1

This would be fine if you mount the switch in an electrical box in the wall and use it, for example, to switch the receptacle (or just half of the receptacle) that your surge suppressor or battery unit is plugged into. For instance, you could us an "old work" box to put the switch in the wall above the desk, and fish NM cable to/from the box with the ...


1

Edit For some LED strips once you cut the strip that's it. That particular brand is linkable once it has been cut. It appears to be DC as opposed to AC so the link would require the correct polarity. Looking at the product page it does not appear to show any link connectors, rather just the live ends (the part that feeds from the transformer). But that ...


3

Since the setup now is two switches to control each light (what is known as a three-way switch) the new switches need to be the same type. A simple switch that is not a "three way switch" (they will be so labeled) won't replace those. Return the simple switches and buy 3-way switches - then it will be easy to proceed.


-1

This gets into efficacy/usefulness verses efficiency and the important fact that less voltage is far more stabler. If you look closely: 12V 50W energy consumption = 53 kWh/1000h 240V 50W energy consumption = 50 kWh/1000h Thus the 240V 50W is 3kWh/1000h more efficient in energy consumption. However the 240V 50W has half the life span of the 12V 12V ...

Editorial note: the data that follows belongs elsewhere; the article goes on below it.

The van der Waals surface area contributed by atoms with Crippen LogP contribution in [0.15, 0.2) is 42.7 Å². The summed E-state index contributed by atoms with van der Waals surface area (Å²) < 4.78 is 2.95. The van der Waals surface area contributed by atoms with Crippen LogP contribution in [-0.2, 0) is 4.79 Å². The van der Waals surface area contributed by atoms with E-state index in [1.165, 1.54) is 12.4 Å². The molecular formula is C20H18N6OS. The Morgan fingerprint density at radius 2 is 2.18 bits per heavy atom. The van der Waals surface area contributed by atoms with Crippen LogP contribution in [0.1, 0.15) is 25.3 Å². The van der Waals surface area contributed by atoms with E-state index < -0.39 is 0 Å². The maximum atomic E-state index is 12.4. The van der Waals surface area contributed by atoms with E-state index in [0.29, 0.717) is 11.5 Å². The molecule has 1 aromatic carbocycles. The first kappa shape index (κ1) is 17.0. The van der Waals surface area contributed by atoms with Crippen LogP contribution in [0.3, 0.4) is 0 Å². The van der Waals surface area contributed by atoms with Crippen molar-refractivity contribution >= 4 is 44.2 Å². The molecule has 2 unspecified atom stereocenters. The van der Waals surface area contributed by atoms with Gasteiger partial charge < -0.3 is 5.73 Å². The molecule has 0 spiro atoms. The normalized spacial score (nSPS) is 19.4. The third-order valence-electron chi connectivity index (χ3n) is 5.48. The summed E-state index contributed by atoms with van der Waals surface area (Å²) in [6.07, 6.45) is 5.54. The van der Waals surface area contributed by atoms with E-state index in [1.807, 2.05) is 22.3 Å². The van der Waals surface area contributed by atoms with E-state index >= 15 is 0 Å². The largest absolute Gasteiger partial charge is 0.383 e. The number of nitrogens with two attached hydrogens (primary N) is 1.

2

In this type of set-up, all load power is controlled by the electronic motion-sensing switch. If you use the mechanical switch to "turn on" the light, the motion sensor will turn it off when no motion is detected (after a certain time period, usually selected by the user/installer). If you look at the wiring instructions for the 3-way motion-sensing in-wall ...


3

To make a true 3-way motion detector switch -- as opposed to a motion detector with a remote, or a motion detector in series with a normal switch -- the motion detector has to be able to monitor whether power is being drawn through either of the travellers and which traveller it is currently connected to. If no power is now flowing, to turn on flip to the ...


1